Can you recommend any introductory links for the 7 layer model, Chris? I really ought to be able to understand it having knowledge of electronics, communications systems theory, practical network administration and networked applications but every time I try to understand the 7 layer model I get lost in a welter of edge case detail and specialist jargon. This is a pity because a clear understanding of the 7 layer model would be very helpful when thinking about networking as this thread has already demonstrated.

acid_kewpie 12-14-2010 06:09 AM

Quote:

Originally Posted by catkin (Post 4190796)
Can you recommend any introductory links for the 7 layer model, Chris? I really ought to be able to understand it having knowledge of electronics, communications systems theory, practical network administration and networked applications but every time I try to understand the 7 layer model I get lost in a welter of edge case detail and specialist jargon. This is a pity because a clear understanding of the 7 layer model would be very helpful when thinking about networking as this thread has already demonstrated.

Not in my mind, TBH. I'd just look over Wikipedia most likely. It certainly is useful to be able to see these discrete levels within the technologies and appreciate what things are relative to what. Mostly it's down in the networking levels, but when you're doing things like application load balancing it also comes in very handy, knowing what do do and don't have the right to mess with etc.

catkin 12-14-2010 06:25 AM

Thanks Chris :) I've tried Wikipedia and still not managed to install a clear picture in my mind :(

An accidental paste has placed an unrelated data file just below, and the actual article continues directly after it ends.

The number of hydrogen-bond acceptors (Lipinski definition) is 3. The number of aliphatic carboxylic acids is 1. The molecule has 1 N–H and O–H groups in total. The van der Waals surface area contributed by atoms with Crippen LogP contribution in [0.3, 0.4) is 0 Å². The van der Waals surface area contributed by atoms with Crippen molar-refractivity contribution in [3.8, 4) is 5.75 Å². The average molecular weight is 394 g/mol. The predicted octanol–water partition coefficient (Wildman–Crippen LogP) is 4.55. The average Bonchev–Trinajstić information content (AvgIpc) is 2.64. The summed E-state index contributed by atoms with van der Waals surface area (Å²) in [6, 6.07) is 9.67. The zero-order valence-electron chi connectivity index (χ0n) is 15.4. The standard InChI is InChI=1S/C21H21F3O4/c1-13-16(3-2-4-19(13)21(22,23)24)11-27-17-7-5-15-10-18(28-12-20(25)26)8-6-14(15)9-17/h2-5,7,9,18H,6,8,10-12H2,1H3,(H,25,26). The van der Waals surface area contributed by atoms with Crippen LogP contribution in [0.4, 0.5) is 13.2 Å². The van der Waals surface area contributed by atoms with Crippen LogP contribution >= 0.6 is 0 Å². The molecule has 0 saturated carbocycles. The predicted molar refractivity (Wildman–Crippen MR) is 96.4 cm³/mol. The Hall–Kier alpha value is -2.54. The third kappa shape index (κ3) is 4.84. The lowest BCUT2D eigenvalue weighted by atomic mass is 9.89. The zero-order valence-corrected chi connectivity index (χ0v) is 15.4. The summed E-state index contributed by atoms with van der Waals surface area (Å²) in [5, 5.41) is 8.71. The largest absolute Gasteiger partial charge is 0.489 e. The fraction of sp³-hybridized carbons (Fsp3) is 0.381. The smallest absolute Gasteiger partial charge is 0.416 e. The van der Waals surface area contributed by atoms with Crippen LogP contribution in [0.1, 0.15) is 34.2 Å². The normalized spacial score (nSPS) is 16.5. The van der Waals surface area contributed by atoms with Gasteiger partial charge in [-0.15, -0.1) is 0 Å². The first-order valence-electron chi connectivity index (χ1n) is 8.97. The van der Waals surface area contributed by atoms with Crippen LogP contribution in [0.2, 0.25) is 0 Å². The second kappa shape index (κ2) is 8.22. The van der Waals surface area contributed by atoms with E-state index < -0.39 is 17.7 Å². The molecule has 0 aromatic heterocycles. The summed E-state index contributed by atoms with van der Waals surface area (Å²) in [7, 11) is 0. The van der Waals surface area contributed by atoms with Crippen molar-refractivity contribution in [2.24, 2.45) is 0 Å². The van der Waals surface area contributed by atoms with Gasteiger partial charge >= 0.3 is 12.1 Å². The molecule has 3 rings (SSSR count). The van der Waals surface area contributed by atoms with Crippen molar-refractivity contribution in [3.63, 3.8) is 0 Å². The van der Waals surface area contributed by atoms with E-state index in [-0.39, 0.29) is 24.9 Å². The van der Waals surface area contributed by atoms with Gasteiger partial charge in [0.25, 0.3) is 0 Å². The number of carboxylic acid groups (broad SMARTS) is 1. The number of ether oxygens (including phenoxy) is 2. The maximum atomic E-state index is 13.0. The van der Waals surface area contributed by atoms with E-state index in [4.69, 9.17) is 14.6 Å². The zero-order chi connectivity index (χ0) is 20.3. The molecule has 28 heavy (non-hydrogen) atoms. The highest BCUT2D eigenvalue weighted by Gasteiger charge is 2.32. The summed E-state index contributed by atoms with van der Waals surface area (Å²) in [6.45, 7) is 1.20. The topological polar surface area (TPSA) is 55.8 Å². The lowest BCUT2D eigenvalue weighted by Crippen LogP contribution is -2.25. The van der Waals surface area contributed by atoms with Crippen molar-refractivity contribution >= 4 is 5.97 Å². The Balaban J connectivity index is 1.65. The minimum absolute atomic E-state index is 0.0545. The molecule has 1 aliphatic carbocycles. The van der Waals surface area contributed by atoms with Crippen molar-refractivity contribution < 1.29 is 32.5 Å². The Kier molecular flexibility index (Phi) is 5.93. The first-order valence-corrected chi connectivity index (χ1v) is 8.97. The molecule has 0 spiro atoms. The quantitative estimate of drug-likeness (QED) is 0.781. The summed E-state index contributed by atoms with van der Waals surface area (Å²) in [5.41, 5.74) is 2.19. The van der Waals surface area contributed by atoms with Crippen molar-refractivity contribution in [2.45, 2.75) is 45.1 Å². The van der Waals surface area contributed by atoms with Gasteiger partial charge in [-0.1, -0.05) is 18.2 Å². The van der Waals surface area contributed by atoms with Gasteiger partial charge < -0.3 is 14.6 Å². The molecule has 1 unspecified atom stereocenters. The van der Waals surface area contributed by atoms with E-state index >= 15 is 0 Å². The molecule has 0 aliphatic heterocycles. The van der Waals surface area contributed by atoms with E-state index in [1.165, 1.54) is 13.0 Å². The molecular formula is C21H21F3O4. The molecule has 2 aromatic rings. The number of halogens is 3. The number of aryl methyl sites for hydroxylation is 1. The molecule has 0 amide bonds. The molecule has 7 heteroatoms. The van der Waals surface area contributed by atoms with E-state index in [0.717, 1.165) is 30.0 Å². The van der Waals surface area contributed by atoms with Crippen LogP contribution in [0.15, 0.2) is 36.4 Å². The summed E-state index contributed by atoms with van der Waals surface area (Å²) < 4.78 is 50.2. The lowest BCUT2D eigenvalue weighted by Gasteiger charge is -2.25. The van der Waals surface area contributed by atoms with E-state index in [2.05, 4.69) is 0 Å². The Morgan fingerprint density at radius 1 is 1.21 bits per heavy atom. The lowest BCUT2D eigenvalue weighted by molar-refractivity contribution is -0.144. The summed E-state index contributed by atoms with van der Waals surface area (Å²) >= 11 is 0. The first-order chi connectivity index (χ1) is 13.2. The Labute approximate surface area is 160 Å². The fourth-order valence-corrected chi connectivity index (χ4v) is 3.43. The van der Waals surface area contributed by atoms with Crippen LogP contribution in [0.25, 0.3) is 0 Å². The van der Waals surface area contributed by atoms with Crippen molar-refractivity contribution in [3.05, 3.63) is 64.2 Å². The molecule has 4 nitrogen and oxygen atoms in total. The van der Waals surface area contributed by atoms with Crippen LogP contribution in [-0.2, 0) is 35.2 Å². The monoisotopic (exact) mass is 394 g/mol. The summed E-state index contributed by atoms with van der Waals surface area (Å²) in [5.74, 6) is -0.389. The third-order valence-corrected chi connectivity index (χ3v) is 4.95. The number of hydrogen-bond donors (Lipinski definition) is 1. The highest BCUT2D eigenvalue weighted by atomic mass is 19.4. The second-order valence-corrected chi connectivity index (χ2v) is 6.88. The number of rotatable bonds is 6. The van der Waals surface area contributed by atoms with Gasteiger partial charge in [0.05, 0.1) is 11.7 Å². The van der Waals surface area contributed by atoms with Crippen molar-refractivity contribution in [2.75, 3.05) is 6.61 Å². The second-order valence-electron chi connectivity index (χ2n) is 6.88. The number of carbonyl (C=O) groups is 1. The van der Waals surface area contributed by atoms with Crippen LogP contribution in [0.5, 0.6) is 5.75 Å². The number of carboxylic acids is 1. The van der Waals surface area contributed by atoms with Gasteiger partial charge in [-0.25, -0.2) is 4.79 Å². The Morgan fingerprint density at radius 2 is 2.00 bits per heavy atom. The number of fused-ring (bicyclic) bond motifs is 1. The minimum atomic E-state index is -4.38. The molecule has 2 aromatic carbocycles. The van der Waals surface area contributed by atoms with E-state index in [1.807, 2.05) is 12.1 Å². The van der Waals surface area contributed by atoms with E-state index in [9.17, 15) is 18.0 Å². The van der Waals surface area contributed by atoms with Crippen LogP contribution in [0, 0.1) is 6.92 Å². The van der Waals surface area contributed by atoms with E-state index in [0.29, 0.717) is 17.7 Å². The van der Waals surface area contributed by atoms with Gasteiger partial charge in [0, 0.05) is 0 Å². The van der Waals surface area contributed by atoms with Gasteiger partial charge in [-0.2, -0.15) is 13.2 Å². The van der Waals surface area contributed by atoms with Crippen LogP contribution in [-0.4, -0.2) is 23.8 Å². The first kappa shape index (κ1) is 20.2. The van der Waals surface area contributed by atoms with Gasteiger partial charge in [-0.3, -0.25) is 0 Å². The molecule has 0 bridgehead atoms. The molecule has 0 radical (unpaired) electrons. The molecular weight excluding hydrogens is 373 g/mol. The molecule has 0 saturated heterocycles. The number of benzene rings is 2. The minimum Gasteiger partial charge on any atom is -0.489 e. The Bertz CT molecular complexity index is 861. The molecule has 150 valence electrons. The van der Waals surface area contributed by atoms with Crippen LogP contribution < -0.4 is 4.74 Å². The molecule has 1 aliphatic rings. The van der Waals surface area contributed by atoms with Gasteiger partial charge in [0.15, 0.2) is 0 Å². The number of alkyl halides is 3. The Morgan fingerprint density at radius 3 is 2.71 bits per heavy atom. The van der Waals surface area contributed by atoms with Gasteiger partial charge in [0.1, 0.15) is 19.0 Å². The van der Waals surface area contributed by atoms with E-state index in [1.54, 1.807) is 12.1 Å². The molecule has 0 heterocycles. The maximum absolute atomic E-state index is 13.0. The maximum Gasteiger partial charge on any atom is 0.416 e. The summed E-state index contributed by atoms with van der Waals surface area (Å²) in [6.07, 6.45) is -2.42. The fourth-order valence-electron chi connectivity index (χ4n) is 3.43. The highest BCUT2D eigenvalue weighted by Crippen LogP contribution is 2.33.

jschiwal 12-14-2010 06:33 AM

catkin: This site might help http://www.tcpipguide.com/free/t_Upp...sServicesa.htm

Dave247:

You might want to download the Network Admistrators Guide from the www.tldp.org web site.

catkin 12-14-2010 07:12 AM

Thanks jschiwal :) That helped, especially http://www.tcpipguide.com/free/t_OSI...rsandLayer.htm onward.

dave247 12-16-2010 06:50 PM

hmm.... ok lets start over for my own sake.

I have two Linksys WRT54GL routers representing two different networks with hosts and neither routers are connected to the internet. One network is 198.192.x.x and the other is 10.10.x.x.

What is the correct approach for connecting these two networks?


Side note: For my equipment, I have these two routers and one semi-old network switch and several hubs.

again, I'm just trying to get a better understanding about how networking works beyond reading the books. I have been in a pc networking degree for over 5 years and I still don't fully understand how networks communicate as in the situation above. I mean, I understand what NAT and ARP are and how complex networking infrastructures work to route ip traffic, but on the most basic scale, and as far as my own home set up, I want to be able to make things work with the least amount of tools possible -- for learning purposes.

thanks again
dave247

kdelover 12-16-2010 07:03 PM

Hi,

Wouldn't a static route between the two routers work?

[192.168.1.x ]---(192.168.1.200)router A(192.168.2.1)-------static routes------(192.168.2.2)Router B(10.0.0.200) ---[ 10.0.0.x ]

192.168.1.200 & 10.0.0.200 should be your default gateways

router A> route add net 10.0.0.0 netmask 255.0.0.0 gw 192.168.2.2

router B> route add net 192.168.1.0 netmask 255.255.255.0 gw 192.168.2.1

dave247 12-16-2010 07:05 PM

Quote:

Originally Posted by kdelover (Post 4194117)
Hi,

Wouldn't a static route between the two routers work?

EDIT: nevermind